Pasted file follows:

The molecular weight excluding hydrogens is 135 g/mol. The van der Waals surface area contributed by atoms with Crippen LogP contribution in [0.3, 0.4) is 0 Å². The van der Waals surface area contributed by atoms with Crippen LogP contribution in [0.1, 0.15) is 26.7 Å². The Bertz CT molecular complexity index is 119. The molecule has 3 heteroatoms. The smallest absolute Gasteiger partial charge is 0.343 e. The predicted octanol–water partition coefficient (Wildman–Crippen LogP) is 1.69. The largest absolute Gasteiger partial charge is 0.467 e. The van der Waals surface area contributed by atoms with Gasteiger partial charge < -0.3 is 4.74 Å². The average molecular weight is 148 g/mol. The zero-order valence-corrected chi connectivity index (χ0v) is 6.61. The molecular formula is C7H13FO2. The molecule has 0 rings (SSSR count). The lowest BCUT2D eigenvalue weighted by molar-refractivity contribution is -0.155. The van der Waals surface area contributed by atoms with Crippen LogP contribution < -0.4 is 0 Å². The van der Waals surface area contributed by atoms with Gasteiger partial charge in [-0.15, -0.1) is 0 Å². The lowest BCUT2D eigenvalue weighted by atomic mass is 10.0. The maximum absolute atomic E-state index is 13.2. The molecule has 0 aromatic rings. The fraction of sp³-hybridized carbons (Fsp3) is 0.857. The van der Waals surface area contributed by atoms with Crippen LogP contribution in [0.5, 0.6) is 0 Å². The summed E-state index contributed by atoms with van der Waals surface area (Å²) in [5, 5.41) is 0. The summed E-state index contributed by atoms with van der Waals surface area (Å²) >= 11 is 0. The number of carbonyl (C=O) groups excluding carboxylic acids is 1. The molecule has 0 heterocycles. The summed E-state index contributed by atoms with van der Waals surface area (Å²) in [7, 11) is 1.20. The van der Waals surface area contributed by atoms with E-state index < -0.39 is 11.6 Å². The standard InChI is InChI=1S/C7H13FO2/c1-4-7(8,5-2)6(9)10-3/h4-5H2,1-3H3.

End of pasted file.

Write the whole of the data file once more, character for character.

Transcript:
The molecular weight excluding hydrogens is 135 g/mol. The van der Waals surface area contributed by atoms with Crippen LogP contribution in [0.3, 0.4) is 0 Å². The van der Waals surface area contributed by atoms with Crippen LogP contribution in [0.1, 0.15) is 26.7 Å². The Bertz CT molecular complexity index is 119. The molecule has 3 heteroatoms. The smallest absolute Gasteiger partial charge is 0.343 e. The predicted octanol–water partition coefficient (Wildman–Crippen LogP) is 1.69. The largest absolute Gasteiger partial charge is 0.467 e. The van der Waals surface area contributed by atoms with Gasteiger partial charge < -0.3 is 4.74 Å². The average molecular weight is 148 g/mol. The zero-order valence-corrected chi connectivity index (χ0v) is 6.61. The molecular formula is C7H13FO2. The molecule has 0 rings (SSSR count). The lowest BCUT2D eigenvalue weighted by molar-refractivity contribution is -0.155. The van der Waals surface area contributed by atoms with Crippen LogP contribution < -0.4 is 0 Å². The van der Waals surface area contributed by atoms with Gasteiger partial charge in [-0.15, -0.1) is 0 Å². The lowest BCUT2D eigenvalue weighted by atomic mass is 10.0. The maximum absolute atomic E-state index is 13.2. The molecule has 0 aromatic rings. The fraction of sp³-hybridized carbons (Fsp3) is 0.857. The van der Waals surface area contributed by atoms with Crippen LogP contribution in [0.5, 0.6) is 0 Å². The summed E-state index contributed by atoms with van der Waals surface area (Å²) in [5, 5.41) is 0. The summed E-state index contributed by atoms with van der Waals surface area (Å²) >= 11 is 0. The number of carbonyl (C=O) groups excluding carboxylic acids is 1. The molecule has 0 heterocycles. The summed E-state index contributed by atoms with van der Waals surface area (Å²) in [7, 11) is 1.20. The van der Waals surface area contributed by atoms with E-state index < -0.39 is 11.6 Å². The standard InChI is InChI=1S/C7H13FO2/c1-4-7(8,5-2)6(9)10-3/h4-5H2,1-3H3.